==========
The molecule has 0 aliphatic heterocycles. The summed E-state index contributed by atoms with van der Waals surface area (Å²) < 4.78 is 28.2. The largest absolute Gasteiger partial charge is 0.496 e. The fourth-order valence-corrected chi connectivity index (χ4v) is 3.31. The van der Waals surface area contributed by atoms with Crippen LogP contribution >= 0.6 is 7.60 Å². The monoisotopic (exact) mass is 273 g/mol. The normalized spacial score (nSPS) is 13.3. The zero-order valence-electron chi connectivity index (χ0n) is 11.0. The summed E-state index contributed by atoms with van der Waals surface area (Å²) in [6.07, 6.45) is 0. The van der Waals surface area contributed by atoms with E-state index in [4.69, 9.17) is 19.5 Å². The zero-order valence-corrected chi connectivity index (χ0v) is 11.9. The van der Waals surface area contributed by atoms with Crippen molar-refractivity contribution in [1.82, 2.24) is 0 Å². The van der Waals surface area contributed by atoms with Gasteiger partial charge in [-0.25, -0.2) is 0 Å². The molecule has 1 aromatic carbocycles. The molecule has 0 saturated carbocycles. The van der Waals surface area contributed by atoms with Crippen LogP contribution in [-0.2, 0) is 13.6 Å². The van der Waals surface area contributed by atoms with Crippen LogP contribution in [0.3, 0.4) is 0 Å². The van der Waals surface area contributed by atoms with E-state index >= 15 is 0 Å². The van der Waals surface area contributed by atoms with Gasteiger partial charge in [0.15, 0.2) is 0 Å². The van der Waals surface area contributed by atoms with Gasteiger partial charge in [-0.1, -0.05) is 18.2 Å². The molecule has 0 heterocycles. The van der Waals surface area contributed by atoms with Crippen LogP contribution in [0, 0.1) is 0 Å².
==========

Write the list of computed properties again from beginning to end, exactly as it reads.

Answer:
The molecule has 0 aliphatic heterocycles. The summed E-state index contributed by atoms with van der Waals surface area (Å²) < 4.78 is 28.2. The largest absolute Gasteiger partial charge is 0.496 e. The fourth-order valence-corrected chi connectivity index (χ4v) is 3.31. The van der Waals surface area contributed by atoms with Crippen LogP contribution >= 0.6 is 7.60 Å². The monoisotopic (exact) mass is 273 g/mol. The normalized spacial score (nSPS) is 13.3. The zero-order valence-electron chi connectivity index (χ0n) is 11.0. The summed E-state index contributed by atoms with van der Waals surface area (Å²) in [6.07, 6.45) is 0. The van der Waals surface area contributed by atoms with E-state index in [4.69, 9.17) is 19.5 Å². The zero-order valence-corrected chi connectivity index (χ0v) is 11.9. The van der Waals surface area contributed by atoms with Crippen molar-refractivity contribution in [1.82, 2.24) is 0 Å². The van der Waals surface area contributed by atoms with Gasteiger partial charge in [-0.25, -0.2) is 0 Å². The molecule has 1 aromatic carbocycles. The molecule has 0 saturated carbocycles. The van der Waals surface area contributed by atoms with Crippen LogP contribution in [-0.2, 0) is 13.6 Å². The van der Waals surface area contributed by atoms with Crippen LogP contribution in [0.3, 0.4) is 0 Å². The van der Waals surface area contributed by atoms with E-state index >= 15 is 0 Å². The van der Waals surface area contributed by atoms with Gasteiger partial charge in [0.15, 0.2) is 0 Å². The van der Waals surface area contributed by atoms with Gasteiger partial charge in [-0.1, -0.05) is 18.2 Å². The molecule has 0 heterocycles. The van der Waals surface area contributed by atoms with Crippen LogP contribution in [0, 0.1) is 0 Å².